Monday, July 7, 2008

Corn Cob Stock

I know. It's just a corn cob. No kernels. Doesn't look like much. But I promise you if you make this stock your eyebrows will disappear into your hairline and you will be magically transported to a gentle place where soft breezes bring the tantalizing aromas of a corn field on a warm summer's day to your nostrils. Or something very close.

It's for this very reason that I save and freeze corn cobs. As should you. Not for too long though. Do it now while corn is in season and use them for stock by fall.

Delicate and slightly sweet, this stock can be used in so many ways, from chowders to soufflés, from risotto to ice cream. Yes, ice cream. But that will be for another post.

Fresh farmers market ingredients went into the making of this elixir with a Neukom Farms Walla Walla onion adding a sweet top note. Freshly picked thyme sprigs deepened the flavors and of course the corn cobs made it all positively, deliciously corny.

This is it. Like the corn cob above, it doesn't look like much but just wait 'til you taste it. One more thing - freshly picked corn is always best but the reason I have corn cobs in the freezer is because I've already used the kernels in other recipes. But I'm sure you knew that already...

Christine's Corn Cob Stock
8 corn cobs (sweet white corn, please), kernels removed (see preparation below)
1 large Walla Walla onion, peeled and coarsely chopped
2 carrots, pared and coarsely chopped
6-8 fresh thyme sprigs
2 bay leaves
8 whole peppercorns
water to cover cobs, approx. 4 quarts
2 tablespoons (approx) kosher salt, or to taste
If you haven't already, cut the corn kernels from the cob like this: Place a cob upright in a deep bowl, large end resting on the bottom of the bowl. With a sharp knife, gently cut the kernels off by cutting straight down the cob, taking care to not cut too deeply as you will want to use the "milk" that is just beneath the kernels for other corny things in your repertoire.
Rotate the cob and continue to cut the kernels into the bowl. Repeat with the other cobs. The kernels will keep in a zip top bag in the fridge for about a day, so plan to use them, and the corn milk, right away (like in the corn chowder that's coming up.)
Place the cobs in a large stock pot with the chopped onions, carrots, thyme, bay and peppercorns. Cover with water, and bring to a gentle boil.
As soon as the water boils, lower the heat, add 1 tablespoon of kosher salt and simmer for about 40 minutes to extract all the flavors. This is a delicate stock and should not be simmered for a long period of time.
Carefully strain the stock into another large pot, add more salt, or not, to your taste and let it cool to room temperature.

Cook's Notes:
This recipe yielded 3 quarts and 2 cups of stock. When the stock had cooled, I poured it, almost to the top, into several large, clean yogurt containers, placed plastic wrap directly onto the liquid, then snapped on lids and put them in the freezer.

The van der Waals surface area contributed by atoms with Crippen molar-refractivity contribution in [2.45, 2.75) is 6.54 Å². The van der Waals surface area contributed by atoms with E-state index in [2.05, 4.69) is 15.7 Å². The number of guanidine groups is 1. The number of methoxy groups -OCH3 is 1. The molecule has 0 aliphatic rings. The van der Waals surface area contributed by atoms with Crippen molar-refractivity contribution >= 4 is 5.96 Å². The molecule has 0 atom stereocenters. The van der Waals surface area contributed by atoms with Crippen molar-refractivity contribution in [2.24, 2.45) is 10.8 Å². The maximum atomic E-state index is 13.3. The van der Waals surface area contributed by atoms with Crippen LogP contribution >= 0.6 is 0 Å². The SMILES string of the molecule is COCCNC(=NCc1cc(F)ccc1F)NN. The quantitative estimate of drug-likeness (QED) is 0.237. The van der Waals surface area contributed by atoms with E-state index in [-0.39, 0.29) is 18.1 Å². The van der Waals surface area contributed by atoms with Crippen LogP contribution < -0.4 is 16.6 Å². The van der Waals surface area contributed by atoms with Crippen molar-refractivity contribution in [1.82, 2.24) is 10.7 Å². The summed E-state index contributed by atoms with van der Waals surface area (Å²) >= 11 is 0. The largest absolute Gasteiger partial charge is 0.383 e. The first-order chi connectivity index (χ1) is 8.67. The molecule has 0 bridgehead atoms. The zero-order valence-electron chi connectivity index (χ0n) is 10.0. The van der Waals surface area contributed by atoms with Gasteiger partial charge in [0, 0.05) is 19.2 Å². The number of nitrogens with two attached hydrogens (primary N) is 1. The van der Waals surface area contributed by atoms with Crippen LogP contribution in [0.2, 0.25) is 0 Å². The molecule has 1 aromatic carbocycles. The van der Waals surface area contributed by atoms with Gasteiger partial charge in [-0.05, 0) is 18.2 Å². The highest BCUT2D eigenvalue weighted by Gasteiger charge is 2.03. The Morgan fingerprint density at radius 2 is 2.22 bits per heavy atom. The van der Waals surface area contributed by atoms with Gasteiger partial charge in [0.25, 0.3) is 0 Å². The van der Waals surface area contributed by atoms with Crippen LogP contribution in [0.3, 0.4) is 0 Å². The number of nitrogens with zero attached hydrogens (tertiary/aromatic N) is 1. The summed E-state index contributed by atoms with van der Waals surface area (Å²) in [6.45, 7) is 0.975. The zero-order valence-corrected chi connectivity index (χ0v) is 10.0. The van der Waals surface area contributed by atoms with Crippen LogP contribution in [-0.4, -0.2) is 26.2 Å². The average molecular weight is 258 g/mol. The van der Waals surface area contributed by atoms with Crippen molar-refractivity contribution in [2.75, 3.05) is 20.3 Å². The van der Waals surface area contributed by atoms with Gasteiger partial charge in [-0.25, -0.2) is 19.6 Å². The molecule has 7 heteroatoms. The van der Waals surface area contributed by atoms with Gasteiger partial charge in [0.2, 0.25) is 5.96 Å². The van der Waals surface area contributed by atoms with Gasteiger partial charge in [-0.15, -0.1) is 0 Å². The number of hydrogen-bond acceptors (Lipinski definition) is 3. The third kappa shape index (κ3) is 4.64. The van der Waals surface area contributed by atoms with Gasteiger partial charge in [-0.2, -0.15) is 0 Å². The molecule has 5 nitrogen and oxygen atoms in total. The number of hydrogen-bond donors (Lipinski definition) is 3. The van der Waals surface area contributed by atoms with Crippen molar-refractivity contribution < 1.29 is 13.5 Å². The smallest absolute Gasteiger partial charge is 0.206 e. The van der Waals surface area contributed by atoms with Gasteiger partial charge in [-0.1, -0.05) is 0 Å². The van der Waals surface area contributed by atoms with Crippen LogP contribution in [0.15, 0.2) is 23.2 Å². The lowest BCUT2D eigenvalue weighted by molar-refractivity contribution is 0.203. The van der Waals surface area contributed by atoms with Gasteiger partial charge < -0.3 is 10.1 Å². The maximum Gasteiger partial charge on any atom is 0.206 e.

This stock will keep in the fridge, tightly covered, for several days. For fresh taste, plan to use the frozen stock within 4 months of making it.
To milk the corn cobs, run the back of a chef's knife up the cob from the large end up, rotating the cob to extract the milk all the way around. Save the milk separately from the corn kernels and use within a day or two.

Copyright © 2005-2008, Christine Cooks. All rights reserved


  1. Oh Christine, you asked for it...this post makes me "corny"!

  2. I am saving this for later reference. I adore those onions: they are pretty and taste great.

  3. Dugh . . . like how simple is that and how very obviously good would that be as a base for corn chowder! "Corny" maybe corny but it's still good.

  4. Christine I think the Paper Chef is just up your alley!

  5. It will be fun to see what you do with it, Simona.

    Hey Tanna, The corn chowder is up next!
    I have a bit of time this summer for blogging events, so Paper Chef here I come!

  6. I remember the first time I made corn cob stock. ;-)


  7. Thank you. That's very resourceful!

  8. You're welcome Patsy.

    Paz! I finally see your comment a year plus after you left it! So sorry!

    And Simona, thanks so much for the link, which I just found out about today.

  9. Christine - can I use the husks?

  10. I'm not sure the husks would add much to the flavor, Regina, but give it a try. This is how great things are made!

  11. I am definitely going to make this corn cob stock next year. In fact, I blogged about it to remind myself. I'm not quite sure about the last thing you mention--running a knife up and down the cob to milk the kernels. When is that step done, and is it included in the stock?

  12. Hi Jimmy, Thanks for the visit and the link. I appreciate it.
    Milking a corn cob: To cut the kernels from the corn, you cut down from the top of the ear to the bottom, rotate and repeat until all the kernels are removed. When you have completed that task, use the back of your knife and run it up the cob, scraping the remaining parts of the corn kernels and their juices, rotate, repeat. You will be surprised at how much more will be extracted from each cob. I would use this in sautes, chowders, soups, stews, etc., but not in the corn stock as it will make the liquid cloudy.
    Hope this helps!


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